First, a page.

The refounding fathers could not have gone from colony to chapter without the support of another person, Faculty Advisor Shannon Breske. Breske, a business administration instructor in the Trulaske College of Business, had several Missouri Alpha members in her course in the fall and was asked to serve on the Chapter Advisory Board.
“I was impressed with their engagement and professionalism,” says Breske. “I was excited to hear about the many positive changes they were making to the chapter, and I wanted to be a part of these positive changes.”
As a member of the University of Missouri community, Breske speaks about the newly-initiated Missouri Alphas and their chance to make an impact on campus.
“[They’re] authentic, they really care, they are upholding the principles of Phi Delta Theta and want to make contributions to campus,” says Breske.
Greek Relations Chair Ben Schnelle hopes to spearhead some of the contributions by building stronger relationships with other chapters on campus. A solid bond has already been built with Kappa Alpha Theta and other chapters, but Schnelle looks internally first.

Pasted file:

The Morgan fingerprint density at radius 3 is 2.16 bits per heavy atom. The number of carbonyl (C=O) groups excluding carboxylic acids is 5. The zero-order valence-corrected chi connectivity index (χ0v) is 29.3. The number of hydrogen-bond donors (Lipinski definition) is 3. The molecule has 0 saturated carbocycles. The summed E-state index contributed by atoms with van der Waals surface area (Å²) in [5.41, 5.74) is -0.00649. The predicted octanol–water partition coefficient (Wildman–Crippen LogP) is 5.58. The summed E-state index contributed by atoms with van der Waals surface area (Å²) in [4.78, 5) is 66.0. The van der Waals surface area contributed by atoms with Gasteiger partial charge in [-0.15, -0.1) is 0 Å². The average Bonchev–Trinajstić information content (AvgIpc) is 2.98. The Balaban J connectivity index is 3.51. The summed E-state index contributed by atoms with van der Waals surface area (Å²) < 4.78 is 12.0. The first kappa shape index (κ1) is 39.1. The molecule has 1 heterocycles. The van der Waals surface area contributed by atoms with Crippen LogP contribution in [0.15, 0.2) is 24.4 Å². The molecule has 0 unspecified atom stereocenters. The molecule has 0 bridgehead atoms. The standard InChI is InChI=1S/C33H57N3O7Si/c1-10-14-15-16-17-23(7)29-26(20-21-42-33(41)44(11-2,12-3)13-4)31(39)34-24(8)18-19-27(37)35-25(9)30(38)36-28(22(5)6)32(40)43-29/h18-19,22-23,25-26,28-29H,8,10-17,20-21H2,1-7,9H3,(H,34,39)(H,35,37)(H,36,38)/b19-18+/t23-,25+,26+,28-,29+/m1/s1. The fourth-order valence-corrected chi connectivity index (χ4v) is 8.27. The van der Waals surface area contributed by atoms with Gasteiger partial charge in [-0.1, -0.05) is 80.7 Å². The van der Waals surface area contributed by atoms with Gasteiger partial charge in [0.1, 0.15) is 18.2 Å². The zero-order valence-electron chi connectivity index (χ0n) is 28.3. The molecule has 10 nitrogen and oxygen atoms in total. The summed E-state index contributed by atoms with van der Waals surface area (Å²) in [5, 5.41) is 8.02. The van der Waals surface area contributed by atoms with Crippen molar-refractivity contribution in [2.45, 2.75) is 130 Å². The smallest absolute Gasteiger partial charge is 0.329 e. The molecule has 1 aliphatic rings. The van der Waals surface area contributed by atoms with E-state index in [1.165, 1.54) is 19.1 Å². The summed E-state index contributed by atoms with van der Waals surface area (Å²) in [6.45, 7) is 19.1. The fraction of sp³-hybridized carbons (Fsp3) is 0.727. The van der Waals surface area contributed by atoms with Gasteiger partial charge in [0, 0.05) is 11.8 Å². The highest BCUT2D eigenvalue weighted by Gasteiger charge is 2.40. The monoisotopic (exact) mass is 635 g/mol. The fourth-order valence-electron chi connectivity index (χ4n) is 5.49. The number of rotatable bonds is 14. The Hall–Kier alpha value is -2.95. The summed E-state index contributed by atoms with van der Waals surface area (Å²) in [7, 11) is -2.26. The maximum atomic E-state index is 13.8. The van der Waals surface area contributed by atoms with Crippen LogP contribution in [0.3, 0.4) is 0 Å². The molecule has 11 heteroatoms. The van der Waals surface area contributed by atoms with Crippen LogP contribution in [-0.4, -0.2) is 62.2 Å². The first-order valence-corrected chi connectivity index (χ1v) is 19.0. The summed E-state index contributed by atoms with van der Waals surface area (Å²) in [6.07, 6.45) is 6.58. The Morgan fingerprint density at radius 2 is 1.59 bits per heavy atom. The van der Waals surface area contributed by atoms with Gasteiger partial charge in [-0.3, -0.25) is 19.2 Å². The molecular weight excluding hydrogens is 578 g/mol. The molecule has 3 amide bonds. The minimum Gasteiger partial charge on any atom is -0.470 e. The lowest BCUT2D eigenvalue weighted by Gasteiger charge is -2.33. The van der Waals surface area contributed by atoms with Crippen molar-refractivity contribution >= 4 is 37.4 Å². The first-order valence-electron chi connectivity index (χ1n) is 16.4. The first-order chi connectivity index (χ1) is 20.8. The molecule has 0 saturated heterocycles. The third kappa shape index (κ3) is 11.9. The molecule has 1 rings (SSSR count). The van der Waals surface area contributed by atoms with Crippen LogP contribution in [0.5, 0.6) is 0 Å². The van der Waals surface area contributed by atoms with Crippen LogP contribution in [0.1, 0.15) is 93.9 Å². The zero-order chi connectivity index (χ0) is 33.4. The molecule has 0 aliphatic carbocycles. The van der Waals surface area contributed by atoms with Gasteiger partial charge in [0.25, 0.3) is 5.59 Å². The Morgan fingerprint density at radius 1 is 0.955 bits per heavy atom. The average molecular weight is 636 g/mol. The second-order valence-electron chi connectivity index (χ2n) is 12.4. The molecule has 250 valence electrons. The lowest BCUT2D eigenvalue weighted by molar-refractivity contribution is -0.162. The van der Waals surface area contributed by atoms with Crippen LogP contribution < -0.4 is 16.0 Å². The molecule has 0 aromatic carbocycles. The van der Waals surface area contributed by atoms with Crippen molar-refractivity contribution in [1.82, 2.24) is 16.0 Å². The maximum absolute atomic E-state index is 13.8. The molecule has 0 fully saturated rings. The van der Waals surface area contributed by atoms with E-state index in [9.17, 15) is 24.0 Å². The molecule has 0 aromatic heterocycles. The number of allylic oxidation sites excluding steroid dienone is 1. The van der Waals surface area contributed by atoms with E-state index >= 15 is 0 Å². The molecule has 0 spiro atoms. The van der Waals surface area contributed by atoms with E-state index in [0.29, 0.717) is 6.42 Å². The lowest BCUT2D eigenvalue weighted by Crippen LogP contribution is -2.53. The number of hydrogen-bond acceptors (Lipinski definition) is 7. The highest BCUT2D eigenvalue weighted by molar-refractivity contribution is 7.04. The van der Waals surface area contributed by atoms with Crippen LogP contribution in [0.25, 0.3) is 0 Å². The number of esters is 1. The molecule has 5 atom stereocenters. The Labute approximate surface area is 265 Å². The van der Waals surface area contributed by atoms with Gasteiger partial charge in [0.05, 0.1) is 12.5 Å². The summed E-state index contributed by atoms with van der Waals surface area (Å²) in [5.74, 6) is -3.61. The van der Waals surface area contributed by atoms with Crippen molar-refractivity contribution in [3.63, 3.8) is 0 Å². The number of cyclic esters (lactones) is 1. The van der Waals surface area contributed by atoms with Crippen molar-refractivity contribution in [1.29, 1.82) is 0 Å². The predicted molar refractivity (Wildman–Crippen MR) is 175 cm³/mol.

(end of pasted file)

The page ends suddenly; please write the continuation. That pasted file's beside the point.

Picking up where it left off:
“The way I see it, the goal for Phi Delt internally is to develop a culture that possesses all of the positive qualities of a well-run fraternity––a strong bond between members, academic pursuits, service and philanthropic endeavors, a thriving social aspect––while remaining free from the negative qualities that exist in fraternities that are set in their ways,” Schnelle says.
President Keeter has the same mindset and hopes to see GPA, philanthropy, social life and other aspects to be the pillars that Missouri Alphas build upon.
“They are the foundation for success, but it doesn’t pay in the long run to be identified for one aspect,” Keeter says. “Instead, I hope that this chapter will from here forward be known as the place where greatness is fostered and well-rounded individuals can always be found.”
Saturday’s banquet was planned by freshman marketing and textiles major Anthony Lupo, who was on an installation weekend committee with Keeter, Treasurer Joe Davis, Vice President Drew Faust and House Manager Chandler Fry. Lupo says it wasn’t easy planning for everything, but it was worth it.
“We finally got to celebrate our success not just as brothers, but as a chapter, said Lupo.”
In accordance with Phi Delta Theta’s Strategic 10-Year Plan, Phi Delt 2020 and its growth initiative, Phi Delta Theta is currently executing expansion strategies that culminate in seven chapter installations annually and 200 chapters by 2020. The installation of Missouri Alpha was the second chapter installation of 2017, and the Fraternity currently has 183 active chapters and 10 colonies.